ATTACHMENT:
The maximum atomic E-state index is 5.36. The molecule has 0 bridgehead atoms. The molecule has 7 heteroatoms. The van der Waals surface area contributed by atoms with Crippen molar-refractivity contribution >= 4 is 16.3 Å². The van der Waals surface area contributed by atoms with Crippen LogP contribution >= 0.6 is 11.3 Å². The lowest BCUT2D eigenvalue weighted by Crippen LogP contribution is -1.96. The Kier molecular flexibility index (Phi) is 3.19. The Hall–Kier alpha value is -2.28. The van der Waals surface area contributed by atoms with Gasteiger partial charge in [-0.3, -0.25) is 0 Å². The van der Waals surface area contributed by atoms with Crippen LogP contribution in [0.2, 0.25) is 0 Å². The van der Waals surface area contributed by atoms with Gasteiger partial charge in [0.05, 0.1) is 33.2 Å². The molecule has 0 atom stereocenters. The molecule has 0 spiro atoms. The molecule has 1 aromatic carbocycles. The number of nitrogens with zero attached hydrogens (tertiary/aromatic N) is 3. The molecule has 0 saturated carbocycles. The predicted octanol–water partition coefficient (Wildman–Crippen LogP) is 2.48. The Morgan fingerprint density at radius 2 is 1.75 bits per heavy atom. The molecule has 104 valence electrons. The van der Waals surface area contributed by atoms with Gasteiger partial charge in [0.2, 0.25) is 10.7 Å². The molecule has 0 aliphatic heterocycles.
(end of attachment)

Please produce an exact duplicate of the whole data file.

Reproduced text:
The maximum atomic E-state index is 5.36. The molecule has 0 bridgehead atoms. The molecule has 7 heteroatoms. The van der Waals surface area contributed by atoms with Crippen molar-refractivity contribution >= 4 is 16.3 Å². The van der Waals surface area contributed by atoms with Crippen LogP contribution >= 0.6 is 11.3 Å². The lowest BCUT2D eigenvalue weighted by Crippen LogP contribution is -1.96. The Kier molecular flexibility index (Phi) is 3.19. The Hall–Kier alpha value is -2.28. The van der Waals surface area contributed by atoms with Gasteiger partial charge in [-0.3, -0.25) is 0 Å². The van der Waals surface area contributed by atoms with Crippen LogP contribution in [0.2, 0.25) is 0 Å². The van der Waals surface area contributed by atoms with Gasteiger partial charge in [0.05, 0.1) is 33.2 Å². The molecule has 0 atom stereocenters. The molecule has 0 spiro atoms. The molecule has 1 aromatic carbocycles. The number of nitrogens with zero attached hydrogens (tertiary/aromatic N) is 3. The molecule has 0 saturated carbocycles. The predicted octanol–water partition coefficient (Wildman–Crippen LogP) is 2.48. The Morgan fingerprint density at radius 2 is 1.75 bits per heavy atom. The molecule has 104 valence electrons. The van der Waals surface area contributed by atoms with Gasteiger partial charge in [0.2, 0.25) is 10.7 Å². The molecule has 0 aliphatic heterocycles.